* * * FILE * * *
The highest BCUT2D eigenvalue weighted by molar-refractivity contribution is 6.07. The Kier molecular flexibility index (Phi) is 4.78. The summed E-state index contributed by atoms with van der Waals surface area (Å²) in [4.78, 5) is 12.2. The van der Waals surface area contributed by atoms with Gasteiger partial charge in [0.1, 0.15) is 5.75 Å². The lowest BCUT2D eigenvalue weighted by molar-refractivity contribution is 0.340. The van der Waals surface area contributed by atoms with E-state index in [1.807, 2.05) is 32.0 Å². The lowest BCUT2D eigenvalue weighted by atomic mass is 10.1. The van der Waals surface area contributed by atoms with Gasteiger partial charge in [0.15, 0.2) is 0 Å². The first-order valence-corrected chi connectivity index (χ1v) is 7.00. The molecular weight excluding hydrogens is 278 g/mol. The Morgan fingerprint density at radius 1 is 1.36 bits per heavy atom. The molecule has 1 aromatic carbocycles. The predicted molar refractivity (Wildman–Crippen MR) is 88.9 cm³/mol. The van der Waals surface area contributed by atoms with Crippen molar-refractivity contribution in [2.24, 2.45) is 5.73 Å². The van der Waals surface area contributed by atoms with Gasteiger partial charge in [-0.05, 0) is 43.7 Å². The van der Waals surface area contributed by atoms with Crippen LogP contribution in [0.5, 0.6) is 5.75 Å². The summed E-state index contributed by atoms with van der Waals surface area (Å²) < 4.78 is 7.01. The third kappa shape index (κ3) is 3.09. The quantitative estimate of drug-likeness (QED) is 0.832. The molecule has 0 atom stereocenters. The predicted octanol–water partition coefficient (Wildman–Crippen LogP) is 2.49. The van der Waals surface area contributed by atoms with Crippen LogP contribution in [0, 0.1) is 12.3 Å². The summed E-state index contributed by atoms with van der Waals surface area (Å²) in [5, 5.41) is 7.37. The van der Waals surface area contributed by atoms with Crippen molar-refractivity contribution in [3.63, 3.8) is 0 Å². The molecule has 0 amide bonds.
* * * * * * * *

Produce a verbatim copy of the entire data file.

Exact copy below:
The highest BCUT2D eigenvalue weighted by molar-refractivity contribution is 6.07. The Kier molecular flexibility index (Phi) is 4.78. The summed E-state index contributed by atoms with van der Waals surface area (Å²) in [4.78, 5) is 12.2. The van der Waals surface area contributed by atoms with Gasteiger partial charge in [0.1, 0.15) is 5.75 Å². The lowest BCUT2D eigenvalue weighted by molar-refractivity contribution is 0.340. The van der Waals surface area contributed by atoms with E-state index in [1.807, 2.05) is 32.0 Å². The lowest BCUT2D eigenvalue weighted by atomic mass is 10.1. The van der Waals surface area contributed by atoms with Gasteiger partial charge in [0.15, 0.2) is 0 Å². The first-order valence-corrected chi connectivity index (χ1v) is 7.00. The molecular weight excluding hydrogens is 278 g/mol. The Morgan fingerprint density at radius 1 is 1.36 bits per heavy atom. The molecule has 1 aromatic carbocycles. The predicted molar refractivity (Wildman–Crippen MR) is 88.9 cm³/mol. The van der Waals surface area contributed by atoms with Crippen molar-refractivity contribution in [2.24, 2.45) is 5.73 Å². The van der Waals surface area contributed by atoms with Gasteiger partial charge in [-0.05, 0) is 43.7 Å². The van der Waals surface area contributed by atoms with Crippen LogP contribution in [0.5, 0.6) is 5.75 Å². The summed E-state index contributed by atoms with van der Waals surface area (Å²) < 4.78 is 7.01. The third kappa shape index (κ3) is 3.09. The quantitative estimate of drug-likeness (QED) is 0.832. The molecule has 0 atom stereocenters. The predicted octanol–water partition coefficient (Wildman–Crippen LogP) is 2.49. The van der Waals surface area contributed by atoms with Crippen LogP contribution in [0, 0.1) is 12.3 Å². The summed E-state index contributed by atoms with van der Waals surface area (Å²) in [5, 5.41) is 7.37. The van der Waals surface area contributed by atoms with Crippen molar-refractivity contribution in [3.63, 3.8) is 0 Å². The molecule has 0 amide bonds.